I'm a 4th year doctoral candidate who recently finished data collection for my dissertation. However, I have some bad news that wasn't pointed out to me until I trained a prospective research assistant. This research assistant noted that the consent form stated the participant would keep a copy for their records. I never gave them copies throughout the semester at all, nor did I do so for my qualifier project. They did sign the consent form the lab kept though.

This was something that my university requires me to include. That's not mentioning that how I was trained at the start of my Ph.D program didn't even have me debrief participants at the end of my qualifier project, let alone give them a copy of the consent form.

What are my options now? I've considered emailing those who participated by bcc'ing them to ask if they'd like a copy of the consent form or not, just so I can say I remedied it.

I just want to avoid the potential worst case scenario of losing all of the data I worked so hard to obtain this semester.

  • 2
    Does your institution require you to do the CITI training? I thought that was considered pretty in depth (if you are US-based). Have you contacted the IRB office to ask for advice? Nov 18, 2023 at 4:56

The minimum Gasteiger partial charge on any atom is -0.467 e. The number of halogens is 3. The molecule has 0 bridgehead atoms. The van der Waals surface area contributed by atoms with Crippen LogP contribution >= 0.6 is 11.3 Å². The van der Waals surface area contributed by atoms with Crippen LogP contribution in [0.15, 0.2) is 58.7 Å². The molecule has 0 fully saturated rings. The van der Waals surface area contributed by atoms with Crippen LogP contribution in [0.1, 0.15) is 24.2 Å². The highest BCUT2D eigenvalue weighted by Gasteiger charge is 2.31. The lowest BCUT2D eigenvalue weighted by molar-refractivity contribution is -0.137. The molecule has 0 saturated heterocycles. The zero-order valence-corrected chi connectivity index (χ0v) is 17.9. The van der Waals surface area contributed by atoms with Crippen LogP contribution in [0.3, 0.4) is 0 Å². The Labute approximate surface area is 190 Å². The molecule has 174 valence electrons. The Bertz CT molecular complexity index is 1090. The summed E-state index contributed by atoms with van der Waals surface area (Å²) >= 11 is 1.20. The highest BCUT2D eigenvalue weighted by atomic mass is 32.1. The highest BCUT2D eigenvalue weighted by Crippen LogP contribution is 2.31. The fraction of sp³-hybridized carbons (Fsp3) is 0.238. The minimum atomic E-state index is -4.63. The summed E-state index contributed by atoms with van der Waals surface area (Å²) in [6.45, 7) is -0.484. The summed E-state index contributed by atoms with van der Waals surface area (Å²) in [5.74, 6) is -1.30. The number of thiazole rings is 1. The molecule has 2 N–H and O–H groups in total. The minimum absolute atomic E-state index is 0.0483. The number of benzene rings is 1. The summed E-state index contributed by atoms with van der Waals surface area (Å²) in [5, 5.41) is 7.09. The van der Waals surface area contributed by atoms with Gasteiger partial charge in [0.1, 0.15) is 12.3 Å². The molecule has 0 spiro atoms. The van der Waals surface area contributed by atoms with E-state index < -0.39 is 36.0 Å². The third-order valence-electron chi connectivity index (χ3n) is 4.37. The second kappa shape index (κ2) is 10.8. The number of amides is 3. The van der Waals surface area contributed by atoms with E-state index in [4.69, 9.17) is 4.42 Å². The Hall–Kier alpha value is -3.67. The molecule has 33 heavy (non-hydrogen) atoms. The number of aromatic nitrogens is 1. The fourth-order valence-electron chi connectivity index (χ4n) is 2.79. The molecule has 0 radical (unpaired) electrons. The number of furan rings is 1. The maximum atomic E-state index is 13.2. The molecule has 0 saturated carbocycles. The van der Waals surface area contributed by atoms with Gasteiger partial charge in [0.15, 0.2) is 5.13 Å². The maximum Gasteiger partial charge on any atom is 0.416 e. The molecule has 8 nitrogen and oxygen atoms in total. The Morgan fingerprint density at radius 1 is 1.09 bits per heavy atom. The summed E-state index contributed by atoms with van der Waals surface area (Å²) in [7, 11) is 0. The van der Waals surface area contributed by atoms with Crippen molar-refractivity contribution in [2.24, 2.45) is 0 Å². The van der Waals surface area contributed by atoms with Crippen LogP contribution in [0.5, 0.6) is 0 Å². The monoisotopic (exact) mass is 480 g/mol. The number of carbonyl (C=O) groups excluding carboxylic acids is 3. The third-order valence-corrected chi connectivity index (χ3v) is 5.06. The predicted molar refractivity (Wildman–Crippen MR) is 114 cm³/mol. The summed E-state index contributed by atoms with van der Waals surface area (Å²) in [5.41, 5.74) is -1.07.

2 Answers 2


Talk to your advisor immediately, in writing by email, and keep a copy of the email, to show that you were proactive about this.

I would not expect this to be a major issue (it's certainly not on par with running an experiment without ethics review board approval), but you should get this cleared up as soon as possible. One possible next step would be to ask the ethics review board for guidance, but again, you should discuss this with your advisor.

Good luck!

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    Likely both OP and their advisor have a duty to report this to the IRB, but it's reasonable to do so together.
    – Bryan Krause
    Nov 18, 2023 at 17:38

If this is in the United States, you should consult your IRB immediately.

They will probably say it does not matter, but it depends on your experimental design. If you attached something to your subjects and the consent form says how to remove it, you have a big problem. Otherwise, probably not.

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